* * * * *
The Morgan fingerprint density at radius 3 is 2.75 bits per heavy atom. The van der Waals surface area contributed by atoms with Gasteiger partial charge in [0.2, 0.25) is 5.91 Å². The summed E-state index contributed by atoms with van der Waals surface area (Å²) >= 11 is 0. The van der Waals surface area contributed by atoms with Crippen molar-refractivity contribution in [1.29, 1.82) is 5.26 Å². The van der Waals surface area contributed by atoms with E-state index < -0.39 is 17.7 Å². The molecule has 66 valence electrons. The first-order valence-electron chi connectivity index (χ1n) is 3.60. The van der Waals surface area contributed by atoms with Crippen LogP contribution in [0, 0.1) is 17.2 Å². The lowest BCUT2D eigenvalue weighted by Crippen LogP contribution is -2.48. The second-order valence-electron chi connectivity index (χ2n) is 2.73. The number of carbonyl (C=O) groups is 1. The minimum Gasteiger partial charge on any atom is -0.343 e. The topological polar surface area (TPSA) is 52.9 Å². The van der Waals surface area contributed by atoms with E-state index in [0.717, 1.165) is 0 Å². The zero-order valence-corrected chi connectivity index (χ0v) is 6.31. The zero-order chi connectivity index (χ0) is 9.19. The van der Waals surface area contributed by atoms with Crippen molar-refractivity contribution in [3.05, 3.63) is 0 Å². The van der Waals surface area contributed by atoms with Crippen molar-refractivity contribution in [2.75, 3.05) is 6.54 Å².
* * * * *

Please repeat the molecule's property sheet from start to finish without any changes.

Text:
The Morgan fingerprint density at radius 3 is 2.75 bits per heavy atom. The van der Waals surface area contributed by atoms with Gasteiger partial charge in [0.2, 0.25) is 5.91 Å². The summed E-state index contributed by atoms with van der Waals surface area (Å²) >= 11 is 0. The van der Waals surface area contributed by atoms with Crippen molar-refractivity contribution in [1.29, 1.82) is 5.26 Å². The van der Waals surface area contributed by atoms with E-state index < -0.39 is 17.7 Å². The molecule has 66 valence electrons. The first-order valence-electron chi connectivity index (χ1n) is 3.60. The van der Waals surface area contributed by atoms with Crippen LogP contribution in [0, 0.1) is 17.2 Å². The lowest BCUT2D eigenvalue weighted by Crippen LogP contribution is -2.48. The second-order valence-electron chi connectivity index (χ2n) is 2.73. The number of carbonyl (C=O) groups is 1. The minimum Gasteiger partial charge on any atom is -0.343 e. The topological polar surface area (TPSA) is 52.9 Å². The van der Waals surface area contributed by atoms with E-state index in [0.717, 1.165) is 0 Å². The zero-order valence-corrected chi connectivity index (χ0v) is 6.31. The zero-order chi connectivity index (χ0) is 9.19. The van der Waals surface area contributed by atoms with Crippen molar-refractivity contribution in [3.05, 3.63) is 0 Å². The van der Waals surface area contributed by atoms with Crippen molar-refractivity contribution in [2.75, 3.05) is 6.54 Å².